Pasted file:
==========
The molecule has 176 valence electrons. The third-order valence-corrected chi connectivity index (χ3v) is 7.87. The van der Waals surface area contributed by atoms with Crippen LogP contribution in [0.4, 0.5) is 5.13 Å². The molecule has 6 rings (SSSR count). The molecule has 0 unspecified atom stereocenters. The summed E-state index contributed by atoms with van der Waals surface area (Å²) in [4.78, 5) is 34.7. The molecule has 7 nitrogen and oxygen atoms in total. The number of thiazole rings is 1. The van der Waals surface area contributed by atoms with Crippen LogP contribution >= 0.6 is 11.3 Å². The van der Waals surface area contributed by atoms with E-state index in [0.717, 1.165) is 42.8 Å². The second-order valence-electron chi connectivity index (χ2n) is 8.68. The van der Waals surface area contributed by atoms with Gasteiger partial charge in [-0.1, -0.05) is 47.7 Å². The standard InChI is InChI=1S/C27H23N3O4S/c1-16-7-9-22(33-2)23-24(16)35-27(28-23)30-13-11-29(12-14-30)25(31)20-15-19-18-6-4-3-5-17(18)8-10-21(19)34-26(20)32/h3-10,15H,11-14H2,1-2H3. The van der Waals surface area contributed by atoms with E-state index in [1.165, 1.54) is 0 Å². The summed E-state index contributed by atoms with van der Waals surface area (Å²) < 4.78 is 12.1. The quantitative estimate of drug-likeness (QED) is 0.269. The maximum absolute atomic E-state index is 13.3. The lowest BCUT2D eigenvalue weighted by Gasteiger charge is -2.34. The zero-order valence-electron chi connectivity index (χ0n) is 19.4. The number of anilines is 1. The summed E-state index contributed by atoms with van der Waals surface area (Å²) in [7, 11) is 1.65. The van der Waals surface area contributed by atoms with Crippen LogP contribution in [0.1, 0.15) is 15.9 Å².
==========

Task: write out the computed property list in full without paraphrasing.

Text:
The molecule has 176 valence electrons. The third-order valence-corrected chi connectivity index (χ3v) is 7.87. The van der Waals surface area contributed by atoms with Crippen LogP contribution in [0.4, 0.5) is 5.13 Å². The molecule has 6 rings (SSSR count). The molecule has 0 unspecified atom stereocenters. The summed E-state index contributed by atoms with van der Waals surface area (Å²) in [4.78, 5) is 34.7. The molecule has 7 nitrogen and oxygen atoms in total. The number of thiazole rings is 1. The van der Waals surface area contributed by atoms with Crippen LogP contribution >= 0.6 is 11.3 Å². The van der Waals surface area contributed by atoms with E-state index in [0.717, 1.165) is 42.8 Å². The second-order valence-electron chi connectivity index (χ2n) is 8.68. The van der Waals surface area contributed by atoms with Gasteiger partial charge in [-0.1, -0.05) is 47.7 Å². The standard InChI is InChI=1S/C27H23N3O4S/c1-16-7-9-22(33-2)23-24(16)35-27(28-23)30-13-11-29(12-14-30)25(31)20-15-19-18-6-4-3-5-17(18)8-10-21(19)34-26(20)32/h3-10,15H,11-14H2,1-2H3. The van der Waals surface area contributed by atoms with E-state index in [1.165, 1.54) is 0 Å². The summed E-state index contributed by atoms with van der Waals surface area (Å²) < 4.78 is 12.1. The quantitative estimate of drug-likeness (QED) is 0.269. The maximum absolute atomic E-state index is 13.3. The lowest BCUT2D eigenvalue weighted by Gasteiger charge is -2.34. The zero-order valence-electron chi connectivity index (χ0n) is 19.4. The number of anilines is 1. The summed E-state index contributed by atoms with van der Waals surface area (Å²) in [7, 11) is 1.65. The van der Waals surface area contributed by atoms with Crippen LogP contribution in [0.1, 0.15) is 15.9 Å².